Idaho governor remembers Cenarrusa

For 40 years, Butch Otter relied on the counsel of Pete Cenarrusa, the late secretary of state.

dpopkey@idahostatesman.comOctober 4, 2013 

When Butch Otter was elected to the Legislature in 1972, Pete Cenarrusa had been in the Statehouse 22 years as a legislator, speaker of the House and secretary of state.

Otter admired Cenarrusa's reputation as a conservative and a parliamentarian, which was "not something he ever bragged on."

Otter became a back-door visitor to Cenarrusa's second-floor office at the Capitol, welcomed in after signalling with his signature dot-dot-dash knock.

"It was not unusual for me to go in the back door and say, 'We're doing this or we're doing that. Pete, what do you think?' " Otter said. "Pete would counsel me. He would always say, 'How important is this to you?' "

That advice has proven so reliable Otter said he puts the question to his godchildren and to himself.

"A lot of things I haven't done after being asked that question," Otter said. "In all of the political guidance that Pete the godfather provided, I don't think he ever steered me wrong."

Gov. Otter reflected on that long relationship Thursday, shortly after laying a wreath as Cenarrusa lay in state at the Capitol. Cenarrusa, who died Sunday at 95, was the longest-serving state official in Idaho history when he retired in 2003.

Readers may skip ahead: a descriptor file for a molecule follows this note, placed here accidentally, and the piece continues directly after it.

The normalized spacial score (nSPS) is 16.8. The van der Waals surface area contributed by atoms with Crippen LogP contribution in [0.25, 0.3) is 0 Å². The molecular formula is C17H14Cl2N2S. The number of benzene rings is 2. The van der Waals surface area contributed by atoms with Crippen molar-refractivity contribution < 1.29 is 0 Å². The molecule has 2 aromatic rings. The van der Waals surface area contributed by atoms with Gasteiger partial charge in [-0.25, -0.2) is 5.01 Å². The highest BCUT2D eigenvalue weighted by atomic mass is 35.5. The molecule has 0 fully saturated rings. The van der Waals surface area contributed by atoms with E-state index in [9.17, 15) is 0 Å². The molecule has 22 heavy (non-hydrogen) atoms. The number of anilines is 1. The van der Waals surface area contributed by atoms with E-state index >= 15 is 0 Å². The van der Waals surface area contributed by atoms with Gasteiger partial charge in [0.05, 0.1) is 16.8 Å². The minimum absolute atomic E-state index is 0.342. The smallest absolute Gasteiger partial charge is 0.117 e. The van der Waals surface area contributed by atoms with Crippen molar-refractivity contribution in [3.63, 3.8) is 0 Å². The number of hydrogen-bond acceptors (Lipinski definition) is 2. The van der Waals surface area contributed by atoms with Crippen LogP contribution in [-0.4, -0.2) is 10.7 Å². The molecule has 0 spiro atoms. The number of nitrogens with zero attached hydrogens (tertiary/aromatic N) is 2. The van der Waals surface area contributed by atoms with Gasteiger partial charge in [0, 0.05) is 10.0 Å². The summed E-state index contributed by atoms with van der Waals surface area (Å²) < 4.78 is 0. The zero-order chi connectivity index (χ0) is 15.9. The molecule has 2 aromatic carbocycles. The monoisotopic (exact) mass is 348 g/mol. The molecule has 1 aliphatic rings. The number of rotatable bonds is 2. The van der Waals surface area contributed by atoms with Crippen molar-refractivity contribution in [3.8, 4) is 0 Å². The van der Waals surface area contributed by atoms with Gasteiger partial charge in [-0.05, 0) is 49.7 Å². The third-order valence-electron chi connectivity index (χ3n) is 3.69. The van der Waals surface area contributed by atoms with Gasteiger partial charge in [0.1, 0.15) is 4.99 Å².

Cenarrusa was like a favorite aunt or uncle, Otter said.

"There's always that one that kind of stood out. Not the loudest. Not the funniest. It was the one that treated life with a real sense of purpose and sincerity," he said.

Otter said Cenarrusa backed him on tough states' rights issues, including his famous 1987 veto of a bill raising the drinking age from 19 to 21 - despite the prospective loss of federal highway money - and his 2001 vote against the post-9/11 "Patriot Act."

In 2009, two days before Cenarrusa's 92nd birthday, Otter held his monthly "Capitol for a Day" at Carey High School, in Cenarrusa's home town.

"Boy, I'll tell you what, it was Pete Cenarrusa Day," Otter recalled. "It was really beautiful and Pete was so appreciative. The kids would gather around him and he'd tell stories, right there in the gym."

Walking Cenarrusa out to the car that day in Carey, Otter asked about a story he'd heard about Cenarrusa's piloting skills. The scuttlebutt holds that Cenarrusa, late for a meeting, landed his plane on the street rather than at Carey's airstrip, and taxied along Main Street to the meeting at the Loading Chute, a restaurant.

"He said, 'I can neither confirm nor deny,' " Otter said, laughing.

Dan Popkey: 377-6438, Twitter: @IDS_politics

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